Toronto's Revue Cinema Celebrates A Year of Silent Sundays
Once again, all of this goes down this Sunday (June 20th) at 4pm at the Revue Cinema (400 Roncesvalles Avenue) and admission is $8 for members / $10 for non-members.
The Revue Cinema's celebrated Silent Sundays program returns on Sunday, June 20, at 4PM, to screen The Hunchback of Notre Dame, (1923) which saw producer Carl Laemmle reproduce Paris and its fabled cathedral on the Universal backlot. Hunchbackblends the spectacle film with melodrama and horror.
Silent Sundays is the brain-child of Eric Veillette, a Toronto writer and programmer who sought to return silent films to an authentic silent movie house like The Revue. By selecting family-friendly comedies and adventure films, he hopes to cater to its neighbourhood crowd, and the results have consistently filled the Revue's seats with cinephiles, families and the uninitiated alike. The National Post's LiaGrainger says the atmosphere "is so convincing it makes you want to check that your bonnet isn't blocking anyone's view" and that it showcases "a simple charm rarely duplicated in cinema today."
Indeed, Silent Sundays is more than just a screening; it's a throwback to an exciting time in film history. To re-create the atmosphere, printed programmes are handed out and contemporary music, shorts and cartoons precede the feature. For Hunchback, a silent Toronto newsreel recently discovered at the National Archives by Ryerson professor Paul Moore will be shown.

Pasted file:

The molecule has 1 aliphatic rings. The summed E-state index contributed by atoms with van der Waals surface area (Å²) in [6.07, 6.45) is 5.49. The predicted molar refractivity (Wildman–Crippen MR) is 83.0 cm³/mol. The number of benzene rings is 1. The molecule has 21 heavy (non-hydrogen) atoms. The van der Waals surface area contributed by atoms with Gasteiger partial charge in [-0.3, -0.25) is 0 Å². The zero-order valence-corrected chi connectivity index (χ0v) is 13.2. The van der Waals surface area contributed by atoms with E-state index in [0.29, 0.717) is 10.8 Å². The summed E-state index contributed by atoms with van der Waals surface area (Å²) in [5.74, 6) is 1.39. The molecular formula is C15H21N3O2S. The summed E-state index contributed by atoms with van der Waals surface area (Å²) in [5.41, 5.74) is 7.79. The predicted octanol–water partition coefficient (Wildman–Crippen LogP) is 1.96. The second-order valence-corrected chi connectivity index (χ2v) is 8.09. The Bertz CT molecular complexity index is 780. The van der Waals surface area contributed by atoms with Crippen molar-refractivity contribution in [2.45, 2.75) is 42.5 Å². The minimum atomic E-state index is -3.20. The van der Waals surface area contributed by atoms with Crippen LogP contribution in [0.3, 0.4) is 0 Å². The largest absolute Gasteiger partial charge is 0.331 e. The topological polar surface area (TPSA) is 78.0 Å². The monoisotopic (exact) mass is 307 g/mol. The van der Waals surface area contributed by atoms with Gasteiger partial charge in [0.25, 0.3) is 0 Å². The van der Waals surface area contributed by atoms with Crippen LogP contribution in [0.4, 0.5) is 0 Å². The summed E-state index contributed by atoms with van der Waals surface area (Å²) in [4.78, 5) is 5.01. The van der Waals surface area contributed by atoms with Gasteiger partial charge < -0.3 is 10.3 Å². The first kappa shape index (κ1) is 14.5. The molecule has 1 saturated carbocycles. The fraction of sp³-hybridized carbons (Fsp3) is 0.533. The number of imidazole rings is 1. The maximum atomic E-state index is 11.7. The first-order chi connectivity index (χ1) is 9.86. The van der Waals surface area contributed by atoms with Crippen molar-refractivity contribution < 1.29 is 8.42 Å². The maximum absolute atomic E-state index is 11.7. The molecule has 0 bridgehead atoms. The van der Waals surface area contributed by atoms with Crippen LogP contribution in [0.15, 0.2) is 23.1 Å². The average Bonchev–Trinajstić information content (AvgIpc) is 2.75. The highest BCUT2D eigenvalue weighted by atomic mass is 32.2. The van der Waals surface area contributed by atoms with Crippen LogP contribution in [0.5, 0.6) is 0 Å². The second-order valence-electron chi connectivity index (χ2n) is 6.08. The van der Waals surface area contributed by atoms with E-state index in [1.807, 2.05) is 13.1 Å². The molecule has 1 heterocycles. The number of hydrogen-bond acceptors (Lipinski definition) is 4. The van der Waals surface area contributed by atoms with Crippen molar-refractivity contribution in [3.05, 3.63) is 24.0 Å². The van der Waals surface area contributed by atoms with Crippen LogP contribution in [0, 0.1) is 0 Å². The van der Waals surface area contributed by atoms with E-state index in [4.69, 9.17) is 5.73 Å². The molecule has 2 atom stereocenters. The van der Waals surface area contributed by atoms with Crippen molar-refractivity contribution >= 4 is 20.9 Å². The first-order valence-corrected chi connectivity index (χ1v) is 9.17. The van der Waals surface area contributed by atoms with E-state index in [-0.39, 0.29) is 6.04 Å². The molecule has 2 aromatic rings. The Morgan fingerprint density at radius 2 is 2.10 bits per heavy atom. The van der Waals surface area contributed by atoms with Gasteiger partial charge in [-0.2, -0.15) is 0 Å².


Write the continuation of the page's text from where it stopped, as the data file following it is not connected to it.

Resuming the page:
Musical accompaniment was an integral part of the silent era. The Revue welcomes pianist William O'Meara, who has gained worldwide recognition for his film work. He has performed at the TIFF Cinematheque, Nuit Blanche, the Toronto Silent Film Festival, Le Giornate del Cinema Muto in Italy and as far east as Perm, Russia, where he played the organ to Man with a Movie Camera, an innovative Russian silent released at a time when Hollywood was switching to sound.
Lon Chaney Sr.'s performance as the hunch-backed Quasimodo makes this film essential viewing for fans of horror and early cinema. His makeup, both repulsive and piteous, consisted of a misshapen face made of mortician's wax; his mouth, full of fang-like teeth, was wired open; a wig of matted hair sat atop his crooked skull and the skin-tight rubber suit he wore, which made it impossible to stand up straight, was plastered with animal hair. And all for the love of a woman!